Fear and "The Karate Kid"
This weekend, the remake of one of the seminal 1980's films will hit the screen. I'll be there! But until I actually see it, it is fun to go back and take a look at what made the original so powerful an experience for so many millions of fans. Basically, it is the story of a skinny kid named Danial (Ralph Macchio) who, with his mom, moves to a new neighborhood and school and is promptly beset by karate-chopping bullies. His apartment building's superintendent Mr. Miyagi (a really excellent Pat Morita) turns out to be a master of this ancient art. He takes Danial under his wing, becoming a father substitute, martial mentor, comic relief, and tragic figure all in one. There follows a series of training montages that are part "Rocky" and part "Kung Fu", leading to a karate tournament where Danial finally faces his enemies, and emerges with genuine pride and the respect of his former enemies.
The film spawned three direct sequels, countless imitations, and now an indirect, updated sequel set in China (the title now refers not to the art he studies in China--which is Kung Fu, but the art he studied in Detroit which is now proven ineffective. "Karate Kid" is a derisive label in the new film.)
I remember seeing it, loving it, seeing it again and again over the last thirty years, and loving every time. It is an almost perfect march along the Hero's Journey. Shall we see why? Understand this and not only will you understand how to write a life-changing story, but how to change your life--or the lives of those you love.
1) Confronted with challenge. Danial-san wants to fit in in the new neighborhood, but is beaten at a beach party--there are bullies who object to his presence.
2) Rejecting the challenge. He runs, (understandably) afraid to face them.
3) Accepting the challenge. Realizing he has a teacher who might be able to help him deal with the situation, Danial decides to take a stand. This is a moment of adulthood--taking responsibility.
4) Road of Trials. Danial trains. His mind, body, and heart are taxed to the limit, and he is pushed beyond his perceived limits.
5) Allies and powers. Mister Miyagi is his core teacher. The girl he wants (Elizabeth Shue) is a motivation to change (adulthood is often spurred by the drive to love and sex). He must learn techniques, but most important, he must learn to control his fear. Fear is the killer of dreams, and always has been. If the martial arts give any single benefit above all, it is the realization of the degree to which we are drained of hope and promise by our fears. It is not necessary to banish fear so much as to understand that it is a natural part of our human experience.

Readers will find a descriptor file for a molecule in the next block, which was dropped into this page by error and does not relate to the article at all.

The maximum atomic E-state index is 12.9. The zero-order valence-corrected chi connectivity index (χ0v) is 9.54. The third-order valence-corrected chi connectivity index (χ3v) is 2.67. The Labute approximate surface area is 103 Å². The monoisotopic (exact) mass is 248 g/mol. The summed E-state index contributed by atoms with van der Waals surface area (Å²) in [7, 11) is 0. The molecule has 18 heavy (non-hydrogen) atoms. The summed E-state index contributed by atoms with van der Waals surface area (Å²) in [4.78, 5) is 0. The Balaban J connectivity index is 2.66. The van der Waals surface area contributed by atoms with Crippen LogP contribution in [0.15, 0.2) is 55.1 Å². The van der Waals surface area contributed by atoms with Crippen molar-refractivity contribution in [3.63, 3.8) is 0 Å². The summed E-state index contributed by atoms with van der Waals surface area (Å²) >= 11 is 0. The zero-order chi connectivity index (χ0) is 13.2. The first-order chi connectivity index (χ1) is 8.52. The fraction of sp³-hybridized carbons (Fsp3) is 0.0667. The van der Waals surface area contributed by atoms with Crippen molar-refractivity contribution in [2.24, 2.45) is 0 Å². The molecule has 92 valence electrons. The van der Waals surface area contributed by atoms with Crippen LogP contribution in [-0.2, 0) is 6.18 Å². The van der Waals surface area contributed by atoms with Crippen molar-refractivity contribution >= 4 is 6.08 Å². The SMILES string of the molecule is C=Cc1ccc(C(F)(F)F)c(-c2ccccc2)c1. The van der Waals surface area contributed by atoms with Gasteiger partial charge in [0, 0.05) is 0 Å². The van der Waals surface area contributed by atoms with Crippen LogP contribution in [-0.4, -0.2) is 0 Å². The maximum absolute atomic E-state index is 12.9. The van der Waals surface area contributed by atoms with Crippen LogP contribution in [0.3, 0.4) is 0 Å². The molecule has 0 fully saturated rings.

6) Confront evil--defeated. The "evil" karate teacher (Martin Kove) forces one of his students to damage Danial's knee.
7) Dark Night of The Soul-- Later, in the final match, the knee is re-injured and Danial loses all hope. His resolve crumbles.
8) Leap of Faith. Mr Miyagi convinces Danial that he can do it if he believes. Danial trusts him, even when he cannot trust himself.
9) Confront Evil--and emerge victorious. The Crane Kick!
10) Student Becomes Teacher--Danial's remorseful opponent (and former bully) congratulates him, telling him he deserved to win--he has learned.
This film, following the classic "Rocky" formula of redemption through courage, discipline, love, and sacrifice, is probably the very best version of the pattern not starring Sylvester Stallone. To understand the path we must follow on the path to excellence...or maturity...is critical for us all. If we do not learn to deal with our fears, we will never rise to our full potential, and the world will be poorer as a result. "The Karate Kid" pointed the way about as well as it's ever been done in popular entertainment. Uplifting, inspiring, heart-breaking, funny, honest, and thrilling, all in one. Here's hoping Jaden Smith and Jackie Chan can bring it home for a new century.
Tuesday, June 08, 2010
Fear and "The Karate Kid"
Posted by Steven Barnes at 8:33 AM